Public health experts have attributed the growing number of maternal mortality due to unsafe abortions to a poor health system.
The startling fact was revealed during the presentation of a national research report on Induced Abortion and Post Abortion Care Among Adolescents in Uganda by Dr. Justine Bukenya, a lecturer at the Makerere University school of public health.
In the presentation that took place at Hotel Africana on Wednesday, September 12, 2018, Dr. Bukenya noted that many mothers die from complications arising from unsafe abortions after failing to get access to post abortion care facilities in many government hospitals.
“Women in rural areas go to hospitals but unfortunately there are no facilities for safe abortion leaving them with no option but to use rudimentary methods,” Dr. Bukenya explained.
According to a research by U.S based Guttmacher Institute and Makerere University, at least 57,000 abortions took place among Ugandan adolescents in 2013.
The researchers also found that adolescents seeking post abortion care for complications resulting from an unsafe abortion or miscarriage did not face greater disadvantages in their abortion care experiences, compared with women older than 20.
However, among those seeking post abortion care, unmarried women, including unmarried adolescents, were more likely than married women to experience severe complications./> Although Ugandan law allows abortion to save a woman’s life and national guidelines permit abortion under additional circumstances—including in cases of fetal anomaly, rape and incest, and if the woman is HIV-positive, safe and legal abortion is difficult to obtain. No Banner to display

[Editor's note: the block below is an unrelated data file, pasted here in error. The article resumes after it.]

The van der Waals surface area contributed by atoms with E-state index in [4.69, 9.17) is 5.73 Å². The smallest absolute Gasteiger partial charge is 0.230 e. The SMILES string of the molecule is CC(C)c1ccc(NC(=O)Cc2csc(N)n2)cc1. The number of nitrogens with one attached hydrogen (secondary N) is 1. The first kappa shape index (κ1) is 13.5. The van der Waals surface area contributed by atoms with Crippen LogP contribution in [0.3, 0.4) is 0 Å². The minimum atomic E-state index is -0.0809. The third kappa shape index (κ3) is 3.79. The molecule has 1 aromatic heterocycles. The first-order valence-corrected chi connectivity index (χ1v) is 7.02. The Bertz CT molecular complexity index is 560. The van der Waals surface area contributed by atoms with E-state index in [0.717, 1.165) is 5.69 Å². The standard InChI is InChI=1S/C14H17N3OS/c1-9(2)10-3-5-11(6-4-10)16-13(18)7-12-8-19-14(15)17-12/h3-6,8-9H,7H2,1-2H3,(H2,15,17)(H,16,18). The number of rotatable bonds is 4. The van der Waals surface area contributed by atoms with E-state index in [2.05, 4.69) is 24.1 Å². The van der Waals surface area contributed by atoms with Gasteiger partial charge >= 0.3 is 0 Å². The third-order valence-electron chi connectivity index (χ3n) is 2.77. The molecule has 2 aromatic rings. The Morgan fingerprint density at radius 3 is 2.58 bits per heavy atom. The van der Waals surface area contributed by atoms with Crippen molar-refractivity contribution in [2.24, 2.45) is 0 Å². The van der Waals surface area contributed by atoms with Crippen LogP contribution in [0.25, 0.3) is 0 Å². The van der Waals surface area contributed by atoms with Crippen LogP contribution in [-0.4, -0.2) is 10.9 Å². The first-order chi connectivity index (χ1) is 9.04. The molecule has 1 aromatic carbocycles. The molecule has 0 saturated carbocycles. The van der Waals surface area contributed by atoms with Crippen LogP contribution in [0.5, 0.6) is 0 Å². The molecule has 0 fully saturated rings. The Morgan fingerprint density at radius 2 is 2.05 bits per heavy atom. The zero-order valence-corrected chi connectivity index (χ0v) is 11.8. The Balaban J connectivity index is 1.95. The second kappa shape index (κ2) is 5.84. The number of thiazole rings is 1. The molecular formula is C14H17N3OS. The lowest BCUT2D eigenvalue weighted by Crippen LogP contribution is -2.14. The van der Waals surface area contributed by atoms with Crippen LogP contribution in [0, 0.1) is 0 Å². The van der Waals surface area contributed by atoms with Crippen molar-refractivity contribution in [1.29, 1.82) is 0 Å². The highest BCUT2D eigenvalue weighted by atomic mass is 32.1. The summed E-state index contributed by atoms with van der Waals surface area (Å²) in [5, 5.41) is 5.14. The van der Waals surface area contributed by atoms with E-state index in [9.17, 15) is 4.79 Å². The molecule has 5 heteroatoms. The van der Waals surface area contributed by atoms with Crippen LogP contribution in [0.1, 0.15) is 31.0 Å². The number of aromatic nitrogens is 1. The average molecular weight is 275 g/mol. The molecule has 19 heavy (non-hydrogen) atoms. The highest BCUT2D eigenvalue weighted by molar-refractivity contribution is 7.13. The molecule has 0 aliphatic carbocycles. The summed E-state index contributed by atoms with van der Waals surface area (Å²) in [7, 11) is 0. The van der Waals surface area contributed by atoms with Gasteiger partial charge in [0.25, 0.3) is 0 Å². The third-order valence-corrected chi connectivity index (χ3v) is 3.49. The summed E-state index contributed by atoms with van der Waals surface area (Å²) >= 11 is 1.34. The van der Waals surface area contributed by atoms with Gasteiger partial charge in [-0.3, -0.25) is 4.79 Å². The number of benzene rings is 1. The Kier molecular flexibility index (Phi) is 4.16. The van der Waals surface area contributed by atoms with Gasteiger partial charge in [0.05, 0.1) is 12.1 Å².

As a result, many women resort to unsafe abortion, which accounts for more than 10% of all maternal deaths in Uganda.
An estimated 314,300 abortions occurred in Uganda in 2013 among all age-groups, and more than 93,000 women were hospitalized for complications from unsafe abortion.
“These findings challenge the perception that adolescents as a group fare worse than older populations when it comes to abortion-related care,” says Elizabeth Sully, senior research scientist at the Guttmacher Institute and the study’s lead author. “Still, sexual and reproductive health services tailored to adolescents’ unique needs remain vital.”
As of 2013, the adolescent abortion rate was lower than that among all women of reproductive age (28 per 1,000 women aged 15–19 vs. 39 per 1,000 women aged 15–49).
Among women who were recently sexually active, however, adolescents had the highest abortion rate (76 vs. 56, respectively). Adolescents are less likely to be sexually active than older women, but they often face more barriers to obtaining high-quality contraceptive services.
“We need to better understand how marital status and other social factors influence adolescents’ sexual and reproductive health experiences,” says Lynn Atuyambe, a researcher at Makerere University and one of the study’s authors.